RIDERS OF THE BADLANDS. Columbia Pictures, 1941. Charles Starrett, Russell Hayden, Cliff Edwards, Ilene Brewer, Kay Hughes, Roy Barcroft. Director: Howard Bretherton.

   A fairly ordinary early 40s western, except for a few observations I thought I’d make, but in truth, the only reason I watched this one is that Charles Starrett is in it, and he’s one of my favorite western actors of the B-movie variety. I also thought The Durango Kid was in it, but alas, I was wrong about that.

   Among points of interest, though: Starrett plays both the good guy — a Texas Ranger — and the bad guy, two fellows who just happen to look exactly alike. So close are they that when Starrett the bad guy is wanted for murder the fellow who’s put in jail is Starrett the good guy. It takes some good camera work to get them to appear on the screen at the same time, and in fact, it was better than good.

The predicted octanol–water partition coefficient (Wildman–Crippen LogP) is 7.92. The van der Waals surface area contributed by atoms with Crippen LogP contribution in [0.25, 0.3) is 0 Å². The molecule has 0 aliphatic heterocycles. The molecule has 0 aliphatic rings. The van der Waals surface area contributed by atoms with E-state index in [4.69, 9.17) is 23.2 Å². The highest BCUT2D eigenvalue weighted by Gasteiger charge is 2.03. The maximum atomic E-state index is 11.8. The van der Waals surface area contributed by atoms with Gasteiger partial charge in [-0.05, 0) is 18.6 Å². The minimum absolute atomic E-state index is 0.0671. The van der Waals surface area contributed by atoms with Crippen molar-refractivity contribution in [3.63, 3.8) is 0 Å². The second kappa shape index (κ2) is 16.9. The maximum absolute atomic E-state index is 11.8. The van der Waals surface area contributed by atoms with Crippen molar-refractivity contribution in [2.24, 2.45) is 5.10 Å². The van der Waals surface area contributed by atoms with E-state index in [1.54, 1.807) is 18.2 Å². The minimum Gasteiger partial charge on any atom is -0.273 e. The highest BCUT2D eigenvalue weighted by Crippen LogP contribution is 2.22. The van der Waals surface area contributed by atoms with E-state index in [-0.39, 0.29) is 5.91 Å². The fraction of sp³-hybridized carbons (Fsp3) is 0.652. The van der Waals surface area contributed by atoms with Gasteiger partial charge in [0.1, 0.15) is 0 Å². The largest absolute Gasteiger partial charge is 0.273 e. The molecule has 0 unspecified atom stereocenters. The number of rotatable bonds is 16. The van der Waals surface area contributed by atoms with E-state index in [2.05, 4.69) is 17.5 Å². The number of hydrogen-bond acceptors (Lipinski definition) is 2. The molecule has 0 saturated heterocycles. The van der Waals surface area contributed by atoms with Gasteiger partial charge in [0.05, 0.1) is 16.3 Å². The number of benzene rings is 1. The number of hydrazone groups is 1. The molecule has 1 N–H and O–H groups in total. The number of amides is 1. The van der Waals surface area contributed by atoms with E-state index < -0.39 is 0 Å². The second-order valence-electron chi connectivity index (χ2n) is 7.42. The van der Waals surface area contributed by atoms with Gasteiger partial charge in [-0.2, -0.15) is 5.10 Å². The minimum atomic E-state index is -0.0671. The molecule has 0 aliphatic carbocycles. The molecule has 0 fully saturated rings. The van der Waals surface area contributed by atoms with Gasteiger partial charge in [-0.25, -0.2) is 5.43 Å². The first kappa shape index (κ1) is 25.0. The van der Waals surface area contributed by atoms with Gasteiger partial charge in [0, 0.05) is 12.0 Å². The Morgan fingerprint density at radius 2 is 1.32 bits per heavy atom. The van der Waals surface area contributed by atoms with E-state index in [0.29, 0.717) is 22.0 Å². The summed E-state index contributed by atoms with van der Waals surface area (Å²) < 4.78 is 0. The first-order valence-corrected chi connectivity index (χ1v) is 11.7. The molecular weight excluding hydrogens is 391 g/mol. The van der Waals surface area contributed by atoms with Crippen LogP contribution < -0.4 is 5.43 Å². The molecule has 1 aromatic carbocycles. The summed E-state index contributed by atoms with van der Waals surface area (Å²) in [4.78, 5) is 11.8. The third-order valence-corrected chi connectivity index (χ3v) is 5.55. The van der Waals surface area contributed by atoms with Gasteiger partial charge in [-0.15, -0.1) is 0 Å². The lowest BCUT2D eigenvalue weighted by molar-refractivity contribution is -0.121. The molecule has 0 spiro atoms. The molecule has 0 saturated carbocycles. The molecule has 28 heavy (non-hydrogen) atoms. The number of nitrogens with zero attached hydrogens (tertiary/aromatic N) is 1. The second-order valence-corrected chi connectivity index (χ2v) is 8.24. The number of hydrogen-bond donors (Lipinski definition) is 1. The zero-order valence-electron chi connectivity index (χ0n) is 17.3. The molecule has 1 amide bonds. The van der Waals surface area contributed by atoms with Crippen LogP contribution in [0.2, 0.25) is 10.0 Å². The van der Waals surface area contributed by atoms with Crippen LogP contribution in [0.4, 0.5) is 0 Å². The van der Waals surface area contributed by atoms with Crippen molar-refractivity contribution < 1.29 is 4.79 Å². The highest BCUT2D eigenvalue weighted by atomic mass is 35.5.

One surprising aspect of the story is that the story begins with Russell Hayden’s brand new wife being killed, just as they start out in a stagecoach on their honeymoon. I sort of knew that’s where the story was going to go, but it was still shocking when it really happened.

   Also interesting was the fact that the bad guy had a young teen-aged daughter (Ilene Brewer) who is crazy about him. You know he will be caught and hauled off to jail, and when he is, you have to wonder what will happen to her. I don’t suppose you will mind if I tell you that the movie ends with her going off to boarding school waving out of a stagecoach window.

   One last point. Every so often the story stops while Cliff Edwards is given an opportunity to play the ukulele and sing. It’s OK the first time, but by the third time around, the thrill has begun to fade.

   Otherwise, as I said up top, a fairly ordinary 1940s western of the B-movie variety. There wasn’t room in the story for Durango to appear, but now that I think about it, wouldn’t that have been something?